The NHL’s regular season only has two weeks left, ending on Saturday April 7, and the Pacific Division is nowhere closer to being settled, with four teams stacked within two points of each other, and current playoff standings allowing only three of them to survive. The Pacific Division race is just the biggest highlight, as TheSportsNotebook seeks to make sure readers don’t lose sight of hockey amidst the Madness that is March.
Los Angeles and Phoenix are tied atop the West with 86 points, a point up on Dallas and two on San Jose. Here’ the rub—the LA/Phoenix loser and Dallas hold the last two playoff spots, so not only is San Jose out, but to get in there’s no getting around they have to take out a fellow Pacific member. Which I’m quite certain troubles no one in NoCal, but it’s rare for the NHL to have a division championship race of such high consequence. Saturday will be a big day in this race. Dallas faces Calgary—who by the way is only two points out of the playoffs. Los Angeles hosts Boston, who will not playing up to their #2 in the East standing, have stabilized a bit over the last week. San Jose and Phoenix go head-to-head in the Bay Area in a huge hockey game that would be worth for Center Ice subscribers, given that the puck will drop out west after the NCAA’s regional finals action is over. Then on Sunday there’s no rest for Phoenix who has to quickly come home and face St. Louis—who happens to be the best team in the league.
Oh, and if all this doesn’t make the four-team Pacific race dynamic enough, Colorado is joining Calgary in the fight to push a second division team out of the postseason. The Avalanche are tied with the Stars for the 8-spot, even if they’d lose a tiebreaker today. Colorado has a stiff test at home against Vancouver on Saturday night. I know the good people of Denver got some good news on the NFL front this past week, but don’t forget your hockey team when they need you.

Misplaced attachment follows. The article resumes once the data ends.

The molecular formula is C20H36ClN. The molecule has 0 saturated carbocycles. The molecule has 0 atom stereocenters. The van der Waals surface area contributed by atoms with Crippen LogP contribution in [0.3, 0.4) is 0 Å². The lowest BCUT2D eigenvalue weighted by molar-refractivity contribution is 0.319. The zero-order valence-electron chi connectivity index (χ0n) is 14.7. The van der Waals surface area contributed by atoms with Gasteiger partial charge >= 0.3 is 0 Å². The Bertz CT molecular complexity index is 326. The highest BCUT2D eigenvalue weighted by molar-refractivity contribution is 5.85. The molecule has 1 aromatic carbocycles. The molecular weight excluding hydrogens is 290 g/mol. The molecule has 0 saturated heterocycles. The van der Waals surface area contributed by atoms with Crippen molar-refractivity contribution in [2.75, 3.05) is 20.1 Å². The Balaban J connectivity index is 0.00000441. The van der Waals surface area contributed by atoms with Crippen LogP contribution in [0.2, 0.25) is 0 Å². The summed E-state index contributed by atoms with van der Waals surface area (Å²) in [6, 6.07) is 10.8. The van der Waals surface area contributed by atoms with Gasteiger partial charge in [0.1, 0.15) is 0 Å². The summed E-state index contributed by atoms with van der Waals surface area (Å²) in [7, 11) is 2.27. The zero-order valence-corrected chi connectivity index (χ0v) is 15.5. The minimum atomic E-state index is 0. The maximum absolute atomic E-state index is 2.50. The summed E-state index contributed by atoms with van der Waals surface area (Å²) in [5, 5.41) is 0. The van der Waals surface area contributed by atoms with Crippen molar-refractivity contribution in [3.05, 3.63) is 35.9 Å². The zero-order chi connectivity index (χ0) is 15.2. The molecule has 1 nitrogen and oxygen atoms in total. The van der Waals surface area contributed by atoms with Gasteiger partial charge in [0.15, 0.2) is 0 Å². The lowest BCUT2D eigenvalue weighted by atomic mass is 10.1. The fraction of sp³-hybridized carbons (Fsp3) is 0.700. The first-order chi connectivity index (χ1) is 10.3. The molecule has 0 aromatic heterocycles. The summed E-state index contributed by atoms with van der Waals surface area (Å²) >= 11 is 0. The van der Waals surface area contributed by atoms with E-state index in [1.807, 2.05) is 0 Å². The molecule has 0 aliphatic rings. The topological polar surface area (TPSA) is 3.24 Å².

The East’s race for the bottom isn’t nearly as packed, but the battle between Washington and Buffalo is no less intense. The Capitals hold a one-point lead and host Winnipeg tonight, while the Sabres have a tough trip into Madison Square Garden to play the East-leading New York Rangers. Then the Minnesota Wild will try and be a spoiler in the East, as they go to Buffalo on Saturday, then Washington on Sunday.
While the unpredictability of the NHL postseason make the race just to get in the most important, and while seeding position might not carry the same weight it does in the NBA, you’re surely better off with home ice then without, and there’s more races within the playoff teams that look likely to go to the wire. Pittsburgh has closed to within one point of New York in the Atlantic Division, and the winner of that race gets the #1 seed. The loser will be slotted at #4. The Penguins are still the hottest team in hockey, 9-0-1 in their last ten and with the return of Sidney Crosby, a sure favorite for NBCSN when the playoffs start. Boston keeps holding off Ottawa—the standings still show these teams will meet in a 2-7 series, although Florida continues to nip at Boston’s heels for the two-spot. Ottawa plays at lowly Montreal tonight, but then has Pittsburgh in town on Saturday. The Bruins wrap up a west coast trip with the aforementioned Saturday game in the Staples Center, then a visit to a bad Anaheim team.
And is any team skidding backwards into the playoffs faster than Detroit. Once the toast of the league and indeed a lot of the sports world for their record home winning streak, the Wings have lost six in a row, have been blown out by St. Louis in the Central Division and may no longer have home ice. With 93 points, they hold down the 4-spot, but Nashville and red-hot Chicago are both just one point back. Although with the winner of the shaky Pacific guaranteed the 3-hole, it bears wondering if the loser of the Detroit/Chicago/Nashville race is best off going into the 6-spot.